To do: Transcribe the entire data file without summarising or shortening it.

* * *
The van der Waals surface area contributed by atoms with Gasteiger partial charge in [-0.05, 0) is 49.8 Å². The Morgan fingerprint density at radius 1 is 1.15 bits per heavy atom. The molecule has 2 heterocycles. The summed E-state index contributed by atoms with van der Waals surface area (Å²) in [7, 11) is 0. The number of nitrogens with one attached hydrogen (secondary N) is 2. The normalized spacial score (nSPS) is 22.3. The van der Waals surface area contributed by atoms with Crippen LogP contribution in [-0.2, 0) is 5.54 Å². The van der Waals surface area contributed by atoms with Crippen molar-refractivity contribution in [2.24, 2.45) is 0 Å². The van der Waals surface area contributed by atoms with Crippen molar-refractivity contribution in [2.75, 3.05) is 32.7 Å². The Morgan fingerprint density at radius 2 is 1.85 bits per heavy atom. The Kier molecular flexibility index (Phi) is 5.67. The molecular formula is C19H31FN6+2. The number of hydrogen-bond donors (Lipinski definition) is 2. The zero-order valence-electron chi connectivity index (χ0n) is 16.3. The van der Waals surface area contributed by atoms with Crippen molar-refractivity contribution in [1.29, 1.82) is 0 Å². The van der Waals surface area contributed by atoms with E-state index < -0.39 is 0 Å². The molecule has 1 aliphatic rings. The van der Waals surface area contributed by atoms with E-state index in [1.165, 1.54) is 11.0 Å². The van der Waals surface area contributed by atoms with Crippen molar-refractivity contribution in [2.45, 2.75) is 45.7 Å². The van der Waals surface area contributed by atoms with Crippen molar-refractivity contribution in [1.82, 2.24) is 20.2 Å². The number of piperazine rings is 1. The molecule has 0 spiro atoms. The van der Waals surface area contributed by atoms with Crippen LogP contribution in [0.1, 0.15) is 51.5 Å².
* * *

The van der Waals surface area contributed by atoms with Gasteiger partial charge in [-0.05, 0) is 49.8 Å². The Morgan fingerprint density at radius 1 is 1.15 bits per heavy atom. The molecule has 2 heterocycles. The summed E-state index contributed by atoms with van der Waals surface area (Å²) in [7, 11) is 0. The number of nitrogens with one attached hydrogen (secondary N) is 2. The normalized spacial score (nSPS) is 22.3. The van der Waals surface area contributed by atoms with Crippen LogP contribution in [-0.2, 0) is 5.54 Å². The van der Waals surface area contributed by atoms with Crippen molar-refractivity contribution in [2.24, 2.45) is 0 Å². The van der Waals surface area contributed by atoms with Crippen molar-refractivity contribution in [2.75, 3.05) is 32.7 Å². The Morgan fingerprint density at radius 2 is 1.85 bits per heavy atom. The Kier molecular flexibility index (Phi) is 5.67. The molecular formula is C19H31FN6+2. The number of hydrogen-bond donors (Lipinski definition) is 2. The zero-order valence-electron chi connectivity index (χ0n) is 16.3. The van der Waals surface area contributed by atoms with Crippen molar-refractivity contribution in [1.29, 1.82) is 0 Å². The van der Waals surface area contributed by atoms with E-state index < -0.39 is 0 Å². The molecule has 1 aliphatic rings. The van der Waals surface area contributed by atoms with E-state index in [1.165, 1.54) is 11.0 Å². The van der Waals surface area contributed by atoms with Crippen molar-refractivity contribution in [2.45, 2.75) is 45.7 Å². The van der Waals surface area contributed by atoms with Crippen molar-refractivity contribution in [1.82, 2.24) is 20.2 Å². The number of piperazine rings is 1. The molecule has 0 spiro atoms. The van der Waals surface area contributed by atoms with Crippen LogP contribution in [0.1, 0.15) is 51.5 Å².